Since their creation in the 1990s, the province’s Regional Economic Development (RED) Boards have played a crucial role in stimulating and coordinating economic activity, especially in the rural areas of the province. The Boards serve as a vehicle to harness volunteer energies, to establish development priorities and to attract investment. The future of the RED Boards is in jeopardy given both levels of government withdrew their funding earlier this year. RED Boards face an uncertain future, many may soon cease to exist. How will economic development be facilitated in Newfoundland and Labrador in the absence of the RED Boards? Who will take up the task of coordinating development efforts at the local level? Will we rely on existing organizations or do we need to create a replacement for the RED Boards?
Originally from rural Manitoba, Ryan Gibson has a deep intrigue and respect for rural communities, rural people, and the events that shape their futures. Over the past ten years Ryan has been a student, practitioner, researcher, and admirer of rural populations, dynamics, and interactions. Ryan is the President of the Canadian Rural Revitalization Foundation (www.crrf.ca). His interests focus on enhancing the understanding of new forms of governance, regional collaboration, cooperatives, rural philanthropy, and immigration. Since 2002, Ryan has been a researcher with the Rural Development Institute fostering rural community development and community resiliency through research and information on issues unique to rural areas.
Irene Hurley came to Newfoundland from New Brunswick in 1972, with a plan to stay five years. However, marriage, children and a home business changed that plan. She now sits as the Chair of the Heritage Run Tourism Association and the Burin Peninsula Arts Council, while she also sits as a Director of the Eastern Destination Management Organization, Fortune Head Interpretation Centre, Festival of Song and Dance, and Burin Peninsula Rural Secretariat Regional Council. She has also been the owner/operator of Cashel’s Cove Crafts since 1983. Irene has been involved in several projects that have been collaborative efforts of committees, institutions, community councils, not for profits as well as government departments, all of the same mind that together we achieve more.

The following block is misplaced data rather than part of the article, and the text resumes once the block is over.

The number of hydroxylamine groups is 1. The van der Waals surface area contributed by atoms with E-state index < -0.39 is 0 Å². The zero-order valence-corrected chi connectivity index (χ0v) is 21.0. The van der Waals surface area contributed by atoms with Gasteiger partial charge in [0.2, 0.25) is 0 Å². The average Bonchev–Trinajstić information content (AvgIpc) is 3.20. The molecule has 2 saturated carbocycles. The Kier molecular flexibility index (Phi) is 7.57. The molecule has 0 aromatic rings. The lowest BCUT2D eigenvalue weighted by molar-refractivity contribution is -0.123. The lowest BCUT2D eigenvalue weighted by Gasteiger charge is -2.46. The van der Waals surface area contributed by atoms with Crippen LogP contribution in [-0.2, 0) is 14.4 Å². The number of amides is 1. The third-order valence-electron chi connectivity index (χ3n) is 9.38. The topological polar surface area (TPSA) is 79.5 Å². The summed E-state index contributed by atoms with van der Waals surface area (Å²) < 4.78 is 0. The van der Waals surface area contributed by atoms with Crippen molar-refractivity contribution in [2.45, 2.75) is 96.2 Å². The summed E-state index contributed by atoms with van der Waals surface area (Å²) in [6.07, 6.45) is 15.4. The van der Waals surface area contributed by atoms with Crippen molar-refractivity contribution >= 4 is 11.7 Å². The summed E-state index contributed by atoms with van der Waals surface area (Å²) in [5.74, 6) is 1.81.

Robert Keenan has held his current position with MNL since April 2009. He holds a BA (Honours) and MA from Memorial University, and an LLB from the University of New Brunswick. Prior to joining MNL, he worked as a criminal and family law lawyer in Saint John, New Brunswick and Fort McMurray, Alberta. Robert's work with MNL is largely in the realm of regional municipal development. Over the past three years, Robert has worked closely with REDBs in trying to integrate the process of economic development into the priorities of regional municipal development. On the Burin Peninsula, Robert has worked very close with the Schooner Economic Development Corporation in the successful revival of the Burin Peninsula Joint Council.